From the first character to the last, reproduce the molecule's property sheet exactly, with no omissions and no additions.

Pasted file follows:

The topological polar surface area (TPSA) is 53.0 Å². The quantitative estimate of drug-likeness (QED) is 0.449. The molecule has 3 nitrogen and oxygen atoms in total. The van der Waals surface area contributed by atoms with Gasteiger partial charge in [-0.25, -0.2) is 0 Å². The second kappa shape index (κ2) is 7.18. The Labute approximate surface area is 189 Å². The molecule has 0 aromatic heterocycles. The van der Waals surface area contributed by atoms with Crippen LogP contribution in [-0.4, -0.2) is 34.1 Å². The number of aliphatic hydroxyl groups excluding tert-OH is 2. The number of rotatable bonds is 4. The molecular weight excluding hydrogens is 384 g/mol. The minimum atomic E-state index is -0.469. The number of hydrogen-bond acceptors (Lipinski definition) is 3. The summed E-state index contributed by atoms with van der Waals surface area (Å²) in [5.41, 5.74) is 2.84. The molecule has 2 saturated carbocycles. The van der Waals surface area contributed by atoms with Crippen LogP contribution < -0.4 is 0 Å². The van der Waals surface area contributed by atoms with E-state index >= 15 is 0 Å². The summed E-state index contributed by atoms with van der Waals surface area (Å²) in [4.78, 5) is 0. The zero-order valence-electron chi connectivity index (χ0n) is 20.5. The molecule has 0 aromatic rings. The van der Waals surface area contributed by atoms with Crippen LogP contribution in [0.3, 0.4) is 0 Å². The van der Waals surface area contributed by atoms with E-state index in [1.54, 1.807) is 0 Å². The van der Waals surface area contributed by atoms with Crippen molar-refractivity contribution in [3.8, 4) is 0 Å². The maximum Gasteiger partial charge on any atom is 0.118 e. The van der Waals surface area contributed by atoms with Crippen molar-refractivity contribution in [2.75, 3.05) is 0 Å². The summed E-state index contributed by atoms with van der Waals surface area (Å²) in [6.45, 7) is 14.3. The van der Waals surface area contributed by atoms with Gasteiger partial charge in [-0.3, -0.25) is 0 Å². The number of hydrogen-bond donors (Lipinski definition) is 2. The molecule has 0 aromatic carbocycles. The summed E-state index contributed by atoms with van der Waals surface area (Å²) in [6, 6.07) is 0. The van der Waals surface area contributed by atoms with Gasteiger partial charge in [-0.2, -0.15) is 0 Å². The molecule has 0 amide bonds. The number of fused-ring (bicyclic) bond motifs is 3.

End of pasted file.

The topological polar surface area (TPSA) is 53.0 Å². The quantitative estimate of drug-likeness (QED) is 0.449. The molecule has 3 nitrogen and oxygen atoms in total. The van der Waals surface area contributed by atoms with Gasteiger partial charge in [-0.25, -0.2) is 0 Å². The second kappa shape index (κ2) is 7.18. The Labute approximate surface area is 189 Å². The molecule has 0 aromatic heterocycles. The van der Waals surface area contributed by atoms with Crippen LogP contribution in [-0.4, -0.2) is 34.1 Å². The number of aliphatic hydroxyl groups excluding tert-OH is 2. The number of rotatable bonds is 4. The molecular weight excluding hydrogens is 384 g/mol. The minimum atomic E-state index is -0.469. The number of hydrogen-bond acceptors (Lipinski definition) is 3. The summed E-state index contributed by atoms with van der Waals surface area (Å²) in [5.41, 5.74) is 2.84. The molecule has 2 saturated carbocycles. The van der Waals surface area contributed by atoms with Crippen LogP contribution < -0.4 is 0 Å². The van der Waals surface area contributed by atoms with E-state index >= 15 is 0 Å². The summed E-state index contributed by atoms with van der Waals surface area (Å²) in [4.78, 5) is 0. The zero-order valence-electron chi connectivity index (χ0n) is 20.5. The molecule has 0 aromatic rings. The van der Waals surface area contributed by atoms with Crippen LogP contribution in [0.3, 0.4) is 0 Å². The van der Waals surface area contributed by atoms with E-state index in [1.54, 1.807) is 0 Å². The van der Waals surface area contributed by atoms with Crippen molar-refractivity contribution in [3.8, 4) is 0 Å². The maximum Gasteiger partial charge on any atom is 0.118 e. The van der Waals surface area contributed by atoms with Crippen molar-refractivity contribution in [2.75, 3.05) is 0 Å². The summed E-state index contributed by atoms with van der Waals surface area (Å²) in [6.45, 7) is 14.3. The van der Waals surface area contributed by atoms with Gasteiger partial charge in [-0.3, -0.25) is 0 Å². The number of hydrogen-bond donors (Lipinski definition) is 2. The molecule has 0 aromatic carbocycles. The summed E-state index contributed by atoms with van der Waals surface area (Å²) in [6, 6.07) is 0. The van der Waals surface area contributed by atoms with Gasteiger partial charge in [-0.2, -0.15) is 0 Å². The molecule has 0 amide bonds. The number of fused-ring (bicyclic) bond motifs is 3.